Conflicts between Stockholders and Managers Why might you want make your financial statements look artificially good? A manager might inflate a firm's reported earnings or make its debt appear to be lower if he or she wanted the firm to look good temporarily. For example just prior to exercising stock options or raising more debt.
Conflicts between Stockholders and Managers What are the potential consequences of inflating earnings or hiding debt? If the firm is publicly traded, the stock price will probably drop once it is revealed that fraud has taken place. If private, banks may be unwilling to lend to it, and investors may be unwilling to invest more money.
Cause Agency Problems? Would expansion increase or decrease potential agency problems? Increase. If you expanded to additional locations you could not physically be at all locations at the same time. Consequently, you would have to delegate decision-making authority to others.
Conflicts between Stockholders and Bondholders What actions might make a loan feasible? Creditors can protect themselves by (1) having the loan secured and (2) placing restrictive covenants in debt agreements. They can also charge a higher than normal interest rate to compensate for risk.
Reduce Agency Problems? What actions might mitigate your agency problems if you expanded beyond your home campus? • Structuring compensation packages to attract and retain able managers whose interests are aligned with yours. • Threat of firing. • Increase “monitoring” costs by making frequent visits to “off campus” locations. (More…)
Reduce Agency Problems? Would going public in an IPO increase or decrease agency problems? By going public through an IPO, your firm would bring in new shareholders. This would increase agency problems, especially if you sell most of your stock and buy a yacht. You could minimize potential agency problems by staying on as CEO and running the company.
Reduce Agency Problems? What kind of compensation program might you use to minimize agency problems? • “Reasonable” annual salary to meet living expenses • Cash (or stock) bonus • Options to buy stock or actual shares of stock to reward long-term performance • Tie bonus/options to EVA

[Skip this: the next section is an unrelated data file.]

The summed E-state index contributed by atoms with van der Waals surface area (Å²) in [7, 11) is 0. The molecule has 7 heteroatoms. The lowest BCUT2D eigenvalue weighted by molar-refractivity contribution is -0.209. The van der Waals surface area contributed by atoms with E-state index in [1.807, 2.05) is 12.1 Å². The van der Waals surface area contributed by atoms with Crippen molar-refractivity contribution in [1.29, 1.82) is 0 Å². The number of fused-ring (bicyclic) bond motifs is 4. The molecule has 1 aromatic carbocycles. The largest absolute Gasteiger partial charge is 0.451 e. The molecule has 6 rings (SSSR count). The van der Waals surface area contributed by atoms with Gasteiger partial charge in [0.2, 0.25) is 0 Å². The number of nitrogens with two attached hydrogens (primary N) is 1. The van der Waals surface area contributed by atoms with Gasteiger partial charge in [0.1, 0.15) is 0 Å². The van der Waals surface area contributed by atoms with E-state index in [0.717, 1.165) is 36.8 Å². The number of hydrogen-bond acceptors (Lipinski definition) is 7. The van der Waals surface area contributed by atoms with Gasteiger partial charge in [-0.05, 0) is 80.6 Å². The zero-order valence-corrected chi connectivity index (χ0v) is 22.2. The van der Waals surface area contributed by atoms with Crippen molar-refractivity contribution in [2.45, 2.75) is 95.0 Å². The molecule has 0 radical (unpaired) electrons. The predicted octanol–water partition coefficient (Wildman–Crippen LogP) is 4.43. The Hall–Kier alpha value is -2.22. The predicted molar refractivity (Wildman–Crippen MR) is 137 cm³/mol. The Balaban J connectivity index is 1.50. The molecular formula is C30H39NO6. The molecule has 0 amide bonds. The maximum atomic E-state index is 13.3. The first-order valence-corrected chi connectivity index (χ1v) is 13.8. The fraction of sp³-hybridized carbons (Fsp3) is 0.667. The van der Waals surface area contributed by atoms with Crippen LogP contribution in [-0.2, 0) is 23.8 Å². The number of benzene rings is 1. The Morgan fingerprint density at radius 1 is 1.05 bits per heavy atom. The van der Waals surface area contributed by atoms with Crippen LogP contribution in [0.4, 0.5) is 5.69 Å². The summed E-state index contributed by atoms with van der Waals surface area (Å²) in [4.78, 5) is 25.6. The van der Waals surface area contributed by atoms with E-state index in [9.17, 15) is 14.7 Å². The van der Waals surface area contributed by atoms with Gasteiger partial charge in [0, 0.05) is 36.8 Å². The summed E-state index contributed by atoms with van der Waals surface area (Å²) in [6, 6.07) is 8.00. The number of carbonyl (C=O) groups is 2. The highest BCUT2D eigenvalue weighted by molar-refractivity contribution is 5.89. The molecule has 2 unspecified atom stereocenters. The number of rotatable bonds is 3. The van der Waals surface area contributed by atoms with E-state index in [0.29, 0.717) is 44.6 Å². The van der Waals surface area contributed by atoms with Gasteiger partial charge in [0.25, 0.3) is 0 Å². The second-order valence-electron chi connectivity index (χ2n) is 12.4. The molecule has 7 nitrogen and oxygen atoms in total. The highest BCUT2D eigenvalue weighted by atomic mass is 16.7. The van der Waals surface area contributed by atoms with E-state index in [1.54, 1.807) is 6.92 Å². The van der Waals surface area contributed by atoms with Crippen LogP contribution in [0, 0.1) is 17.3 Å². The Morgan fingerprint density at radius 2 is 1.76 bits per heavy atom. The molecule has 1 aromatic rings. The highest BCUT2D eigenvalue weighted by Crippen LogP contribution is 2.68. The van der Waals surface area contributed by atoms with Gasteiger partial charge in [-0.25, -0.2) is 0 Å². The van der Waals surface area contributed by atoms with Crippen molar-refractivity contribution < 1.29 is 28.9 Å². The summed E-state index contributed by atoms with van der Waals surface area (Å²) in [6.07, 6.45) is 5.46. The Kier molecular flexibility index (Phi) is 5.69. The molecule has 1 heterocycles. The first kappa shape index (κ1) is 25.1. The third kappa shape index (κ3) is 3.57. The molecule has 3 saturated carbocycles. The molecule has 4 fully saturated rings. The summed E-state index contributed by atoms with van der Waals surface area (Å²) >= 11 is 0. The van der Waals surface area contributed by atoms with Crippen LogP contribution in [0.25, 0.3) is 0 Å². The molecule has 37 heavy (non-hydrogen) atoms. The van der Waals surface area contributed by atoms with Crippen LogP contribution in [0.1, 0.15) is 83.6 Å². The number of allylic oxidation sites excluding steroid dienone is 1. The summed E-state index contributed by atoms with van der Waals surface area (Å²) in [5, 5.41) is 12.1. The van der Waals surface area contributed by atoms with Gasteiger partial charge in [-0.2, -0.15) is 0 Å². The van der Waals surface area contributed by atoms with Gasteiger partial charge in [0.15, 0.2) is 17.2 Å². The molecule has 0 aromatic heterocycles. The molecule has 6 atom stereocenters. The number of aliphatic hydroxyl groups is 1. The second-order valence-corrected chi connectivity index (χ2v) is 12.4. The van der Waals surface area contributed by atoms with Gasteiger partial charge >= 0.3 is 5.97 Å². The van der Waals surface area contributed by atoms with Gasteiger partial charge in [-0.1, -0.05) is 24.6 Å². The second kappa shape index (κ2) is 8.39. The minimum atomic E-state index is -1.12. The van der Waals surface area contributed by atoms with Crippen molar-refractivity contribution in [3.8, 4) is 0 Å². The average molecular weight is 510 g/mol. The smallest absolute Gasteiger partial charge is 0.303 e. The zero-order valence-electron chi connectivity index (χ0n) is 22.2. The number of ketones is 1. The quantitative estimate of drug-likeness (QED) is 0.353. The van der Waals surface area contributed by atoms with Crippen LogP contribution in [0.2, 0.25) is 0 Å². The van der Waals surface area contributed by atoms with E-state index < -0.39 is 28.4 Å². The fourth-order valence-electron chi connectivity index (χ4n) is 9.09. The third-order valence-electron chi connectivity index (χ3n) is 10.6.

Factors of Investment Value What three aspects of cash flows affect an investment’s value? • Amount of expected cash flows (bigger is better) • Timing of the cash flow stream (sooner is better) • Risk of the cash flows (less risk is better)
Free Cash Flows (FCF) • Free cash flows are the cash flows that are available (or free) for distribution to all investors (stockholders and creditors). • FCF = sales revenues - operating costs - operating taxes - required investments in operating capital.
What is the weighted average cost of capital (WACC)? • WACC is the average rate of return required by all of the company’s investors. • WACC is affected by: • Capital structure (the firm’s relative use of debt and equity as sources of financing) • Interest rates • Risk of the firm • Investors’ overall attitude toward risk
FCF1 FCF2 FCF∞ Value = + + … + (1 + WACC)1 (1 + WACC)2 (1 + WACC)∞ General Formula What determines a firm’s fundamental, or intrinsic, value? Intrinsic value is the sum of all the future expected free cash flows when converted into today’s dollars: See “big picture” diagram on next slide. (More . .)
Determinants of Intrinsic Value: The Big Picture Sales revenues Operating costs and taxes − Required investments in operating capital − Free cash flow (FCF) = FCF1 FCF2 FCF∞ ... Value = + + + (1 + WACC)2 (1 + WACC)∞ (1 + WACC)1 Weighted average cost of capital (WACC) Market interest rates Firm’s debt/equity mix Cost of debt Cost of equity Market risk aversion Firm’s business risk
What economic conditions affect the cost of money? • Federal Reserve policies • Budget deficits/surpluses • Level of business activity (recession or boom) • International trade deficits/surpluses